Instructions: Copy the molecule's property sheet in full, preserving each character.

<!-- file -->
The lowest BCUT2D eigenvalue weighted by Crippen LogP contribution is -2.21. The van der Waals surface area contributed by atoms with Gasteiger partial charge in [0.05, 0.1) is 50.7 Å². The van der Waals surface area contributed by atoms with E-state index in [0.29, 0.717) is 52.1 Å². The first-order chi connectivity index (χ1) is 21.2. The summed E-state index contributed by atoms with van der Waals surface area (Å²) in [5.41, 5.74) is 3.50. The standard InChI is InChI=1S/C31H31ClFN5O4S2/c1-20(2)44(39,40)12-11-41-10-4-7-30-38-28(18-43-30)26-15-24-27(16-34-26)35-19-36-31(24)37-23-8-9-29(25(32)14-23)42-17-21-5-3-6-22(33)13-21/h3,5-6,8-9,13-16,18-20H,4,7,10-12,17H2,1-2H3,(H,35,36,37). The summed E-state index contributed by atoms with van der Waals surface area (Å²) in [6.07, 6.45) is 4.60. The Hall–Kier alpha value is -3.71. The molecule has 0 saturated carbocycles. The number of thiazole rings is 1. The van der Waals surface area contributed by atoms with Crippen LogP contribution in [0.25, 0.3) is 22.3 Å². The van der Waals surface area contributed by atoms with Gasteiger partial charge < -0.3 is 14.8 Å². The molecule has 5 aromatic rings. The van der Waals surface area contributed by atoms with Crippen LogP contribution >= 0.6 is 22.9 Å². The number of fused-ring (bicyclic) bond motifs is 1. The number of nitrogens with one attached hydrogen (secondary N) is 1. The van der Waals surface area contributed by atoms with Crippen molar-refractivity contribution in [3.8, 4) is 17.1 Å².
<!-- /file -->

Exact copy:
The lowest BCUT2D eigenvalue weighted by Crippen LogP contribution is -2.21. The van der Waals surface area contributed by atoms with Gasteiger partial charge in [0.05, 0.1) is 50.7 Å². The van der Waals surface area contributed by atoms with E-state index in [0.29, 0.717) is 52.1 Å². The first-order chi connectivity index (χ1) is 21.2. The summed E-state index contributed by atoms with van der Waals surface area (Å²) in [5.41, 5.74) is 3.50. The standard InChI is InChI=1S/C31H31ClFN5O4S2/c1-20(2)44(39,40)12-11-41-10-4-7-30-38-28(18-43-30)26-15-24-27(16-34-26)35-19-36-31(24)37-23-8-9-29(25(32)14-23)42-17-21-5-3-6-22(33)13-21/h3,5-6,8-9,13-16,18-20H,4,7,10-12,17H2,1-2H3,(H,35,36,37). The summed E-state index contributed by atoms with van der Waals surface area (Å²) in [6.07, 6.45) is 4.60. The Hall–Kier alpha value is -3.71. The molecule has 0 saturated carbocycles. The number of thiazole rings is 1. The van der Waals surface area contributed by atoms with Crippen LogP contribution in [0.25, 0.3) is 22.3 Å². The van der Waals surface area contributed by atoms with Gasteiger partial charge < -0.3 is 14.8 Å². The molecule has 5 aromatic rings. The van der Waals surface area contributed by atoms with Crippen LogP contribution >= 0.6 is 22.9 Å². The number of fused-ring (bicyclic) bond motifs is 1. The number of nitrogens with one attached hydrogen (secondary N) is 1. The van der Waals surface area contributed by atoms with Crippen molar-refractivity contribution in [3.8, 4) is 17.1 Å².